As I sat, I remembered their being something referred to as an “insertion point” in several science fiction movies. Something which when touched or activated sent you into a whole different area of the cosmos. I could relate that to what I’ve read about going from concentration to samadhi. And as I related in my previous post, I somehow felt that this point I was concentrating on was portentous.
As I sat there I reflected, “Why do I have to wait until this door is opened for me? Why not just open it myself?” Which is what I did.
When I opened the door, the universe stretched out before me. The vast space, the planets, the sun. I entered that space like the baby in the womb at the end of 2001 (again my unborn Buddha mind). I must say it seems a bit odd or embarrassing to relate how I found spiritual meaning in these mass media entertainments, but I believe they did have a spiritual component in the minds of their creators.
In any event, I felt myself floating around the universe and when I saw Earth, I went down to it. My disembodied unborn Buddha mind went from place to place, each time observing the people there, low and high, and I felt very deeply the oneness of all beings. And further, the oneness of all things.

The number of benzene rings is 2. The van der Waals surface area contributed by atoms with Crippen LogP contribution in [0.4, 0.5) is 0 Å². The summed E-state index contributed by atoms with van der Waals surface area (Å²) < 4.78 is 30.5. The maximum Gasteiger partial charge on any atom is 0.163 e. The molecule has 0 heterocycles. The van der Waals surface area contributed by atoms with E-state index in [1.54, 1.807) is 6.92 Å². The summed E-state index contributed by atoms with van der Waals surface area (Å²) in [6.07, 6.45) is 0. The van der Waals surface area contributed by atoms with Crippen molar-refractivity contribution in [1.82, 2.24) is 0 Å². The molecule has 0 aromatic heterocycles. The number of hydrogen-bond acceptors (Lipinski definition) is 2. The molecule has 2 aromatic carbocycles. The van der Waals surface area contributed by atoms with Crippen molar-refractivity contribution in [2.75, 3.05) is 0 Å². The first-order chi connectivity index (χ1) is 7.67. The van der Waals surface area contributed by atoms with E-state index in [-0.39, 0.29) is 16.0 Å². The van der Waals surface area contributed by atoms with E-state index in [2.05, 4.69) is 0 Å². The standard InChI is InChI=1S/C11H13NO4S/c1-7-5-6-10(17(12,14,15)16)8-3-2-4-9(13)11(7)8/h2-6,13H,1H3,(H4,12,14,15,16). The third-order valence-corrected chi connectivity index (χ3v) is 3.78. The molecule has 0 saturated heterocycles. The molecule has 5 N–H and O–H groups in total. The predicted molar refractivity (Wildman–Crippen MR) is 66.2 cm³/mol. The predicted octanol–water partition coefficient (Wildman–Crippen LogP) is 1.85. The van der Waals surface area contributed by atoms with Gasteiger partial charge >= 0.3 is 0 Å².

Whether sentient or not, we are all built from the same atomic building blocks. We all came, regardless how circuitous the route, from the same source. That although all things are differentiated by their form and that what was once one human, or a band of humans, is now billions of people of many different races speaking hundreds of different languages, and within each with various stratifications of social standing, we are still all one. Spiritually, of course, there is the oneness of universal suffering.
Once again I sat and sat, oblivious to my legs which had fallen asleep. I did not want to leave this space. I did not want my meditation to end. I was in a state of blissful peace. I have not been in such a state of feeling at one with all things since the end of my at-home retreat many years ago when I wrote the following poem.
Who am I?
I am the tree I see,
The flower that blooms,
The morning rain,
And the cold night air.
I am the bird in flight,
The wounded bear,
The howling wolf,
And the dog lying before the fire.
I am the laughing child,
The old lady begging,
The dope addict,
And the forgetful old man.
I am all things,
And I am nothing
But I also felt something more. Like I had a calling. That my purpose in life of offering joy to others had taken on an added aspect, in that one way I can offer joy is to, as the St. Francis prayer goes, bring harmony where there is discord, to help people see that we are all one, that there is no self and other. I will not go searching for this opportunity, but when it presents itself I will do my best to heal the breach and end the suffering caused by it.